If you can swing it, go while school is in session. A trip just before the winter holidays, for instance, will allow you to see the parks all decked out, while avoiding wall-to-wall crowds and multiple-hour-long waits for rides.


Jason Cochran, editor of, recommends CityMapper. The app provides detailed transit information to help travelers get around in eight cities: New York, Boston, Washington, D.C., London, Paris, Barcelona, Madrid and Berlin.

He also likes Voxer, which turns a smartphone into a walkie-talkie, so you can talk to anyone else on the app for free. HiConverter converts just about any currency or measure.

Brian Kelly, of The Points Guy, likes the Uber app for car services, HotelTonight to get last-minute hotel deals, and TripIt to make his itineraries.


Among the recommendations: An extension cord (for hotel rooms with too few outlets in the wrong places), foam ear plugs, plastic zipper bags, a mini travel charger with USB ports that allows a single outlet to charge multiple devices, and noise-canceling headphones.

Also, don't forget the dryer sheets.

Why dryer sheets? A scented one can be used to take the stink out of a trash can or drawer; it's also handy for wiping lint off a computer screen or removing sticky stuff off a hotel iron.

The sheets, which could double up as bug repellent, may also repel other things - stuff one in a shoe, for example, to keep your suitcase fresh as a daisy.

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The Corliss Group Review : Save yourself from summer identity theft

Ruth to the Rescue has simple steps to protect yourself

During the summer you would like to focus on rest and relaxation, but you can't let your guard down when it comes to identity theft.
Identity thieves do not take the summer off, and they know your summer activities could give them the opening they need to get your personal information.

For example, when you pack your bags for your family vacation, you could be carrying too many personal documents. Consumer Reports recommends you leave things like your Social Security card at home.
It's advice one local mother tells Ruth to the Rescue she's already following. "I only bring one major credit card and my driver's license. Usually American Express so that I know I can have fraud protection. And I always make sure that there's a safe," said Kristin Saracevic of Troy.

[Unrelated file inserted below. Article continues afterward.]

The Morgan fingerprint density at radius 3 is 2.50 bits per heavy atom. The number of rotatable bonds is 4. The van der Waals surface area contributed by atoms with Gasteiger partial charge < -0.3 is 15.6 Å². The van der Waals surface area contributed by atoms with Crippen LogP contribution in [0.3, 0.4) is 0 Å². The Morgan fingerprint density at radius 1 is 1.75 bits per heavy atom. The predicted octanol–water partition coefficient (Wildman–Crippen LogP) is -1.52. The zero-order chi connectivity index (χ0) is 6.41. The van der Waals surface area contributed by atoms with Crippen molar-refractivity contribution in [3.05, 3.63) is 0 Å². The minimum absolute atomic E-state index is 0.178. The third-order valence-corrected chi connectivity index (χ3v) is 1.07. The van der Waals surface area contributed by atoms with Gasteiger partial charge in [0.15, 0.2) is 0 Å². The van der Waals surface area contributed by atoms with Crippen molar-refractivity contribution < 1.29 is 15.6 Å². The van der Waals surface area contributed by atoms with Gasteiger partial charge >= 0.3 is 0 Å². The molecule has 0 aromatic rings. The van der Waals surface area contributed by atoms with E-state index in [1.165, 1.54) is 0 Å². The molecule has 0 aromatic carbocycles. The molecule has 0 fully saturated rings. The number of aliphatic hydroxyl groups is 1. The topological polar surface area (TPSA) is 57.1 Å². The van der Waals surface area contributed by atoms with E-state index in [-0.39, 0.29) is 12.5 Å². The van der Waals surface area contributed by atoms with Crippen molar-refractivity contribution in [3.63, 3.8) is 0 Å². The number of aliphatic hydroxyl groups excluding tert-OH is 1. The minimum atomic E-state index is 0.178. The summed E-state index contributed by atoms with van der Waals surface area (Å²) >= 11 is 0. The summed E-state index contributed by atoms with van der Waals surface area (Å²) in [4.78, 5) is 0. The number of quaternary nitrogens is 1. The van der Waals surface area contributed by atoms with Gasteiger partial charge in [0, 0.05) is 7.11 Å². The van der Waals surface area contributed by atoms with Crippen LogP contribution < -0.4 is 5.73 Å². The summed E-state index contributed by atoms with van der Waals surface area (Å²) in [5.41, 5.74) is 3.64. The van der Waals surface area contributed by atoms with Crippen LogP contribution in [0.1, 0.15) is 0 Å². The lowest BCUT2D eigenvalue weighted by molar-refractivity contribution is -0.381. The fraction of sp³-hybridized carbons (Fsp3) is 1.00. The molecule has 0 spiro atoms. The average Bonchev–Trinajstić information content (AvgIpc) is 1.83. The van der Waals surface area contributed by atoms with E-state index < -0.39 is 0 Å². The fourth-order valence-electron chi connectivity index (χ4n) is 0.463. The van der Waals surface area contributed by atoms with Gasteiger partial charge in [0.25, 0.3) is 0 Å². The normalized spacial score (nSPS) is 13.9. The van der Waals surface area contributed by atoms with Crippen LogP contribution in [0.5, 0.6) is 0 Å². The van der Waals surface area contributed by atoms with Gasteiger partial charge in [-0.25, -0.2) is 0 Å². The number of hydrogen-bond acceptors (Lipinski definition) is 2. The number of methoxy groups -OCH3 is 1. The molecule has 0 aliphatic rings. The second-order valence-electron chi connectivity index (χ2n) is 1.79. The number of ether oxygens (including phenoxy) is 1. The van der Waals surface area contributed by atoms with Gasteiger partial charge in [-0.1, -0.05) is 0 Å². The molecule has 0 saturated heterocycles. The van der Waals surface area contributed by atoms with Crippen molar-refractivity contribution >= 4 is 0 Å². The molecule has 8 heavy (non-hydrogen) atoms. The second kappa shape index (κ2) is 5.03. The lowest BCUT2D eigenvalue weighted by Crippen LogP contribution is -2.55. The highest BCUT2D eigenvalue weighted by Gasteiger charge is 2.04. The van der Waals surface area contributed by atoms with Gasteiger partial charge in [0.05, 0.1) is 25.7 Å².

If you're traveling abroad you'll need a passport and there are some simple steps you can take to protect that document as well. suggests you remember the three R's when you travel.

1) Remove! As we just mentioned, don't take documents like your Social Security card and birth certificate on vacation. You don't want them falling into the wrong hands.

2) Record! Make copies of key documents (front and back) and keep them in a separate suitcase. If you lose your passport or credit cards, having those copies will help you get replacements more quickly. You can leave those copies in the hotel safe as well.

3) Recover! Be sure to contact your local police station if your cards are stolen or compromised to make sure you have a paper trail. Also, hang onto that police report, your bank or credit card may need copies later on.

Alert Credit Card Company About Travel

Before traveling you should also call your bank or credit card issuer before the trip to let them know you're traveling just in case a fishy purchase pops up so they won't flag the purchases.

Robin Riutta of Birmingham recently had a similar situation happen to her, fortunately she informed her credit card company where she would be and when she would be home. "Someone just recently had my husband's card, but luckily the credit card company called us and asked us a couple questions and we said absolutely not, it's not us."
Beware Public WiFi

Another sneaky way scammers can steal your identity involves using fake WiFi networks. When you're checked into a hotel make sure you check the hotels authorized network. Never do personal business on a unsecured public WiFi. "I think it's horrible, I think that in this day in age with technology the way it is that there should be something to be able protect what we're doing online." said Kristin Saracevic of Troy.

Fake Hotel Calls

Also, be on high alert if you get a call from the front desk asking for credit card information. The Federal Trade Commission warns if a hotel really has an issue with your card managers will ask you to come to the front desk and deal with the problem face to face. If you get a call from someone saying they are from the front desk, tell them you'll come to the front desk, and they follow up with management.

Protect Your Children's Identities Too!